Dear Mr. Moore:
Hard to believe it’s been 20 years since you shined a spotlight on the canyon between Roger Smith and the people of Flint.
What’s even more surprising is that it’s gotten worse since then.
While 30,000 workers in Detroit (80,000 to date according to Wikipedia) fell to the hands of Mr. Smith, the rippling effects of that kind of incompetence and greed are still being felt across many different industries. Including my own: advertising.
There’s a saying: As car companies go, so go their agencies. When those plants in Flint closed in 1989, it was also the beginning of the end for Detroit’s advertising community. Most recently, BBDO announced it would lay off its entire Detroit staff after Chrysler moved its account out of town. This is just the latest in a string of mass layoffs and agency closings that have plagued Detroit’s advertising community. (Interesting side-note on the shuttering of BBDO — the layoffs take effect on January 26, 2010. Less than a month past the deadline for the newly unemployed to qualify for the 65% Cobra subsidy. Nice.)
And it’s not like these talented workers can hop across town to another shop. There’s literally no place left to go. One by one, automobile accounts are either slashing their budgets or firing their agencies, forcing people to consider a career change or move out of state.
I know, boohoo. A bunch of white-collar Mad Men lose their jobs. Where’s the violin? Historically, we’re a reviled bunch, right up there with used car salesmen and lawyers in public opinion polls. Serves us right, right?
What most people don’t understand is that advertising is one of thew few careers where creative people can earn a living. As Bansky said (for better or worse), “The thing I hate the most about advertising is that it attracts all the bright, creative and ambitious young people, leaving us mainly with the slow and self-obsessed to become our artists.” Painting and busking and writing poetry won’t pay our bills. So those of us wanting a family and a house and the means to allow our spouses to stay home with the kids (you know, the “American Dream”) turn to advertising as a way to get paid to use our right brains.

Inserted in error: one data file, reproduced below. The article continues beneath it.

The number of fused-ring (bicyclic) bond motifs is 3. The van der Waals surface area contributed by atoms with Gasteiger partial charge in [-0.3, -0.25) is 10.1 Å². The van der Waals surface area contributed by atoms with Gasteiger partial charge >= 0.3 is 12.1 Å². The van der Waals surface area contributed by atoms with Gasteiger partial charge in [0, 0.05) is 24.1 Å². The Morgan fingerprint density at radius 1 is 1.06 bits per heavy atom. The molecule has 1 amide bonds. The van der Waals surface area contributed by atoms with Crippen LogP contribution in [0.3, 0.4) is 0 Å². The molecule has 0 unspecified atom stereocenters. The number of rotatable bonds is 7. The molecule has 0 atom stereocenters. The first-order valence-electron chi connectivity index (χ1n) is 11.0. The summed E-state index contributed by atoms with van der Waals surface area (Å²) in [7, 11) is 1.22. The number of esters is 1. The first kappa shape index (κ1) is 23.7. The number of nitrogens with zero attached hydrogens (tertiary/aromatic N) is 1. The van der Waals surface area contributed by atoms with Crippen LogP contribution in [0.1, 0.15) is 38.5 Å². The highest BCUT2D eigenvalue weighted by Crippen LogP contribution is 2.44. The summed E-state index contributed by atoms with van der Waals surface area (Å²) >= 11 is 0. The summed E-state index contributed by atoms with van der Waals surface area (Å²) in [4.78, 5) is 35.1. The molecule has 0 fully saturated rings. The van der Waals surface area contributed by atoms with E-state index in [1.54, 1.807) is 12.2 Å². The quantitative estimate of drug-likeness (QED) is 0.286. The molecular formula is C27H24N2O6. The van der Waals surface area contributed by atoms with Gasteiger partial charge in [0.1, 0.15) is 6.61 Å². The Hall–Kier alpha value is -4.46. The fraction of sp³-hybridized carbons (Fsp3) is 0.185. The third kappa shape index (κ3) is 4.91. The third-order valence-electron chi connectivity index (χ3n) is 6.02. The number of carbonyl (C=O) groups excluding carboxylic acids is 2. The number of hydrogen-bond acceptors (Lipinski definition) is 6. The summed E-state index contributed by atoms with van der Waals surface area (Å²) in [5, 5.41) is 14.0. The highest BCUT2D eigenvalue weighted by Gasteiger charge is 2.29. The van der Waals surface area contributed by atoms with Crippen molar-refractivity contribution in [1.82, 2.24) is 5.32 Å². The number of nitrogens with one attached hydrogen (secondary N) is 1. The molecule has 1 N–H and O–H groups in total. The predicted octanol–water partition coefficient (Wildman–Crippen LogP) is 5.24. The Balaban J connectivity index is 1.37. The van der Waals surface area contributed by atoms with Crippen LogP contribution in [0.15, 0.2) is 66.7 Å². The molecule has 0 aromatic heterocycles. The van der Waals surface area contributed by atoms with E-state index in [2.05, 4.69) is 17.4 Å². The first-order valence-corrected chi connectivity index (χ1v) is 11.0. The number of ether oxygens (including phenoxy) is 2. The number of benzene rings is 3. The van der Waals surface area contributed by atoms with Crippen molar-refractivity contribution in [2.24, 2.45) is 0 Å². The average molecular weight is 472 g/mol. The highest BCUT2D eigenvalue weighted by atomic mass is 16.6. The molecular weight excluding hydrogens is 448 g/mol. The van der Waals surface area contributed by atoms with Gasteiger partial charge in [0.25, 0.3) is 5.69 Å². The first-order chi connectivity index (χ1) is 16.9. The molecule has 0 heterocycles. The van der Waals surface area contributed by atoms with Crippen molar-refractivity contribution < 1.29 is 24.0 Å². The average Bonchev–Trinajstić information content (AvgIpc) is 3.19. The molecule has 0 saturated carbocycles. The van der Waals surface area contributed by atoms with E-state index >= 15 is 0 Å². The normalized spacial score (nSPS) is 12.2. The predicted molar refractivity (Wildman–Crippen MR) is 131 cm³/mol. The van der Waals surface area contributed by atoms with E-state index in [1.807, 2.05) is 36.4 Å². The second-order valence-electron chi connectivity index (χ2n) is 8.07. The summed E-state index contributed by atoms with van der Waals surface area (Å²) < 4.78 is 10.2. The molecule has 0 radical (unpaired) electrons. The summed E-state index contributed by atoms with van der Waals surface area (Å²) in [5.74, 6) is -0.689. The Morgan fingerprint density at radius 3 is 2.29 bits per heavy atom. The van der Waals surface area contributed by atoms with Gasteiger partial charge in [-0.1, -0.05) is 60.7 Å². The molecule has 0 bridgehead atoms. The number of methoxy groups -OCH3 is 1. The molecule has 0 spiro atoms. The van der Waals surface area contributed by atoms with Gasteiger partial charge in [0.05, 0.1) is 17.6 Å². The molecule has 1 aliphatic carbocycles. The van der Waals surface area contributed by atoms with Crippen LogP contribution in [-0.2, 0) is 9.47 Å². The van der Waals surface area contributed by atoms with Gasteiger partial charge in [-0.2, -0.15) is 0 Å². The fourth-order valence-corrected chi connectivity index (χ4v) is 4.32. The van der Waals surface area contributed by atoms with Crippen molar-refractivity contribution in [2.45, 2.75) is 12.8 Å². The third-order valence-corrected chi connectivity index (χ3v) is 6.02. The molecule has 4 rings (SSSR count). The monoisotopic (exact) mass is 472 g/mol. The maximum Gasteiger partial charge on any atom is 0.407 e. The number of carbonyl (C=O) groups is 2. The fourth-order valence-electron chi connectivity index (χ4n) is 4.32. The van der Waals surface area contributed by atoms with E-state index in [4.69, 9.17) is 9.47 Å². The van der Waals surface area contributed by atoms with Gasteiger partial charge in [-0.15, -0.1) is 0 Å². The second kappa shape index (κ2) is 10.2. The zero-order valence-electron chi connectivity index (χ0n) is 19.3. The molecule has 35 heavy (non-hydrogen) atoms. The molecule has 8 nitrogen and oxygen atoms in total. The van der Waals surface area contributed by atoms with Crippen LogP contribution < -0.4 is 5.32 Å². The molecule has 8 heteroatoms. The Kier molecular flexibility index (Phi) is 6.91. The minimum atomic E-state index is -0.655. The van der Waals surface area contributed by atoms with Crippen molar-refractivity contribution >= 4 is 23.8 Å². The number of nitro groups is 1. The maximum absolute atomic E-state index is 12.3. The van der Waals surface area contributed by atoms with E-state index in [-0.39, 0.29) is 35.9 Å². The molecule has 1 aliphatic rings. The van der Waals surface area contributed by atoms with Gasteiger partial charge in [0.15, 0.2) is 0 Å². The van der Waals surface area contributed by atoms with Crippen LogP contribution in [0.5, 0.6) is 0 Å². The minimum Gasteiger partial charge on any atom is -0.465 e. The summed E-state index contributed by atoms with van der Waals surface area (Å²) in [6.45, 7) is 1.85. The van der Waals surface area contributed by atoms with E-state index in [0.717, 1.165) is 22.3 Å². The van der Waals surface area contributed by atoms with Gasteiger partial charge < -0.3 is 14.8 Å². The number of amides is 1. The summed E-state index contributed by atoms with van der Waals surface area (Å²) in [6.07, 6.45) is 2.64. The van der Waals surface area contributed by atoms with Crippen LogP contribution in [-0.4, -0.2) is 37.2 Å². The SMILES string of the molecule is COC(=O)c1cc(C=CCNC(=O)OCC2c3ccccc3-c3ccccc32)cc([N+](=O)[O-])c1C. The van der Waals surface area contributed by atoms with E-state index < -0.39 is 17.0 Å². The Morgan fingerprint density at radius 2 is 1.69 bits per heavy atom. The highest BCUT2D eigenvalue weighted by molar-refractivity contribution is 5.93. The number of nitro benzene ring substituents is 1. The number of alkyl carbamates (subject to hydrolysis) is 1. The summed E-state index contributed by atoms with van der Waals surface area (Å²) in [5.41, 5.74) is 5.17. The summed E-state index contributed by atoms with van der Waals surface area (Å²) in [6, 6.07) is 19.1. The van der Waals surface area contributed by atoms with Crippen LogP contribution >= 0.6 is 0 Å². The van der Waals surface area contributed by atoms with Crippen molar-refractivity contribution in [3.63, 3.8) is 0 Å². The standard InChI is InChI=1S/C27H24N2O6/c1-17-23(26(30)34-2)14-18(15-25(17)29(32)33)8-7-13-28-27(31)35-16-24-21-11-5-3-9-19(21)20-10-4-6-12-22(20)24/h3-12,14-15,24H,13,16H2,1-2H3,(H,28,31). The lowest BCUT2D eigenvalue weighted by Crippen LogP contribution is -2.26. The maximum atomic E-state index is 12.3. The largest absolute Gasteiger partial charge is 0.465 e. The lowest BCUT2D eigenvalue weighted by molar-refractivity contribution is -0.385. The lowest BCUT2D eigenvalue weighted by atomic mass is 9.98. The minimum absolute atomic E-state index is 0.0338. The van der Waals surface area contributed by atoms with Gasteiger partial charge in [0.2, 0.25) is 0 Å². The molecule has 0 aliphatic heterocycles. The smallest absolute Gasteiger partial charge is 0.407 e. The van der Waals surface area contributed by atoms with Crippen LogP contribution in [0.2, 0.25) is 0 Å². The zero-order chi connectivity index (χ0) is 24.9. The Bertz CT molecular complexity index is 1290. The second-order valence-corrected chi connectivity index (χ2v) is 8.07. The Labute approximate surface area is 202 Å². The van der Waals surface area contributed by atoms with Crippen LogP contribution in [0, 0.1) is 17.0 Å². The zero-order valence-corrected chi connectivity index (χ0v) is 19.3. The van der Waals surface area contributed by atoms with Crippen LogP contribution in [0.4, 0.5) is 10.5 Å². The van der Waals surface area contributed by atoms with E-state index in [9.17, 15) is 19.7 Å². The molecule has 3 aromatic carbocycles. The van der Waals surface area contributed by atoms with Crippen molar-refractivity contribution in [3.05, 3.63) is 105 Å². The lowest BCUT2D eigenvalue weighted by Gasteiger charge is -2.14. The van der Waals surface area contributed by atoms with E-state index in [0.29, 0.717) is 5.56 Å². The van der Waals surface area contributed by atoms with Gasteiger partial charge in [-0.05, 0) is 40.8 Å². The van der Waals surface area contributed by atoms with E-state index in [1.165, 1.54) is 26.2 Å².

So what can these people, once paid to be creative for a living, do when they lose their jobs?
I recently made a film about that very topic. It’s called Lemonade, and it highlights 16 laid-off advertising professionals who, out of necessity, listened to the voice in the back of their heads that said, “Someday, I’ll ________.”
Like Bob Weeks, who lost his job as an art director and now roasts coffee for a living.
Or Jeanne Schad, who got laid off as an account executive and now coaches companies around the world on best HR practices (including how to downsize).
Or David Cohen, who lost his job and made the most profound change a guy can make: he became a woman.
Mr. Moore, we’d love for you to be our guest of honor at the Detroit screening of Lemonade on December 17. RingSide Creative has graciously offered to host the film at their off-site sound stage, Combermere in Troy. RingSide is helping their own, just like everyone who volunteered to make this film (which was shot by one of your DPs on Sicko, I might add.)
Instead of mourning unemployment, Detroit’s creative community will gather to consider what’s possible. For one night, we’ll sequester ourselves from the collapse, hoist a pint or two and have us a good, old-fashioned celebration.
With or without you, this is going to be an amazing event. But with you, it could inspire the next chapter of the movement you helped to create.
If you’d like to reserve a ticket, give Kim at RingSide a call at 248-548-2500.
And if you’re still undecided, you can watch the trailer at www.lemonademovie.com.
So come on down! (Or something like that.) We’re eagerly looking forward to your response.